Next, use the NtrustUserTrait trait in your existing User model. For example:


use Klaravel\Ntrust\Traits\NtrustUserTrait;

class User extends Authenticatable
    use NtrustUserTrait; // add this trait to your user model

     * Role profile to get value from ntrust config file.
    protected static $roleProfile = 'user';


This will enable the relation with Role and add the following methods roles(), hasRole($name), can($permission), and ability($roles, $permissions, $options) within your User model.

Don't forget to dump composer autoload

composer dump-autoload

And you are ready to go.

Soft Deleting

The default migration takes advantage of onDelete('cascade') clauses within the pivot tables to remove relations when a parent record is deleted. If for some reason you cannot use cascading deletes in your database, the NtrustRole and NtrustPermission classes, and the HasRole trait include event listeners to manually delete records in relevant pivot tables. In the interest of not accidentally deleting data, the event listeners will not delete pivot data if the model uses soft deleting. However, due to limitations in Laravel's event listeners, there is no way to distinguish between a call to delete() versus a call to forceDelete(). For this reason, before you force delete a model, you must manually delete any of the relationship data (unless your pivot tables uses cascading deletes). For example:

$role = Role::findOrFail(1); // Pull back a given role

// Regular Delete
$role->delete(); // This will work no matter what

// Force Delete
$role->users()->sync([]); // Delete relationship data
$role->perms()->sync([]); // Delete relationship data

$role->forceDelete(); // Now force delete will work regardless of whether the pivot table has cascading delete



Let's start by creating the following Roles and Permissions:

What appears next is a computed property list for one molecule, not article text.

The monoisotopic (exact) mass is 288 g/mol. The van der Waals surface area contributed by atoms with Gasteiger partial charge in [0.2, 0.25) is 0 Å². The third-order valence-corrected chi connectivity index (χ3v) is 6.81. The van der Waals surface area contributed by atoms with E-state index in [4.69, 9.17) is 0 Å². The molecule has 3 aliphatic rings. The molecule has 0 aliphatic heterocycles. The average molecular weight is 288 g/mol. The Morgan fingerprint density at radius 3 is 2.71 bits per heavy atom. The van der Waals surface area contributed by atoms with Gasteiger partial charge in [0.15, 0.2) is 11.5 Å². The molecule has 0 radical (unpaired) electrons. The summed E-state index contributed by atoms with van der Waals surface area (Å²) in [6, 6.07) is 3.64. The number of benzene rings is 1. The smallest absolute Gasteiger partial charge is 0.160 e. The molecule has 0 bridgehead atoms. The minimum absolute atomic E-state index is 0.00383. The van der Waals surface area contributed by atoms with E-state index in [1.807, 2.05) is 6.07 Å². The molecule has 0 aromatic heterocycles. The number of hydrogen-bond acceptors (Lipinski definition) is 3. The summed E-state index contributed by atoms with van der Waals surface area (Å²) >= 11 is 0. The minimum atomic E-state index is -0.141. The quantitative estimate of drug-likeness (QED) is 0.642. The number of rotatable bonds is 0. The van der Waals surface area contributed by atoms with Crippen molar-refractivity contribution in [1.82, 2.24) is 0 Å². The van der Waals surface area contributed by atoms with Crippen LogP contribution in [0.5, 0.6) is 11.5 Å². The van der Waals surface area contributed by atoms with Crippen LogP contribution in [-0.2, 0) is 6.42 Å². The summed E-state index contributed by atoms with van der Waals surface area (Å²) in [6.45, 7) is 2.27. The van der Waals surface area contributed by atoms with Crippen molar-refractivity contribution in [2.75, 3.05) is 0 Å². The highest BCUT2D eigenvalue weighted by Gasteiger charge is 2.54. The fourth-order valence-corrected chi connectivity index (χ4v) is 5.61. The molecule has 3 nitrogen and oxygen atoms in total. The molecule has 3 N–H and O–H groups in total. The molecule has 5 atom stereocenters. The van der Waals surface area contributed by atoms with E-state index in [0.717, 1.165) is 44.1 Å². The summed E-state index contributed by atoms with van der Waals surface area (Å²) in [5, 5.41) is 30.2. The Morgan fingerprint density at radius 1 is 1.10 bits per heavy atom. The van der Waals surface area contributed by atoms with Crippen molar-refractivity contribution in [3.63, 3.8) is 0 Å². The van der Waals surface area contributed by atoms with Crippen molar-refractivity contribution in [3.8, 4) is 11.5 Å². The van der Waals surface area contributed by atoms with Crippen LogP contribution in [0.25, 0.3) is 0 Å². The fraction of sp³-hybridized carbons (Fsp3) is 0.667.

$owner = new Role();
$owner->name         = 'owner';
$owner->display_name = 'Project Owner'; // optional
$owner->description  = 'User is the owner of a given project'; // optional

$admin = new Role();
$admin->name         = 'admin';
$admin->display_name = 'User Administrator'; // optional
$admin->description  = 'User is allowed to manage and edit other users'; // optional

Next, with both roles created let's assign them to the users. Thanks to the HasRole trait this is as easy as:

$user = User::where('username', '=', 'michele')->first();

// role attach alias
$user->attachRole($admin); // parameter can be an Role object, array, or id

// or eloquent's original technique
$user->roles()->attach($admin->id); // id only

Now we just need to add permissions to those Roles:

$createPost = new Permission();
$createPost->name         = 'create-post';
$createPost->display_name = 'Create Posts'; // optional
// Allow a user to...
$createPost->description  = 'create new blog posts'; // optional

$editUser = new Permission();
$editUser->name         = 'edit-user';
$editUser->display_name = 'Edit Users'; // optional
// Allow a user to...
$editUser->description  = 'edit existing users'; // optional

// equivalent to $admin->perms()->sync(array($createPost->id));

$owner->attachPermissions(array($createPost, $editUser));
// equivalent to $owner->perms()->sync(array($createPost->id, $editUser->id));

Checking for Roles & Permissions

Now we can check for roles and permissions simply by doing:

$user->hasRole('owner');   // false
$user->hasRole('admin');   // true
$user->can('edit-user');   // false
$user->can('create-post'); // true

Both hasRole() and can() can receive an array of roles & permissions to check:

$user->hasRole(['owner', 'admin']);       // true
$user->can(['edit-user', 'create-post']); // true

By default, if any of the roles or permissions are present for a user then the method will return true. Passing true as a second parameter instructs the method to require all of the items:

$user->hasRole(['owner', 'admin']);             // true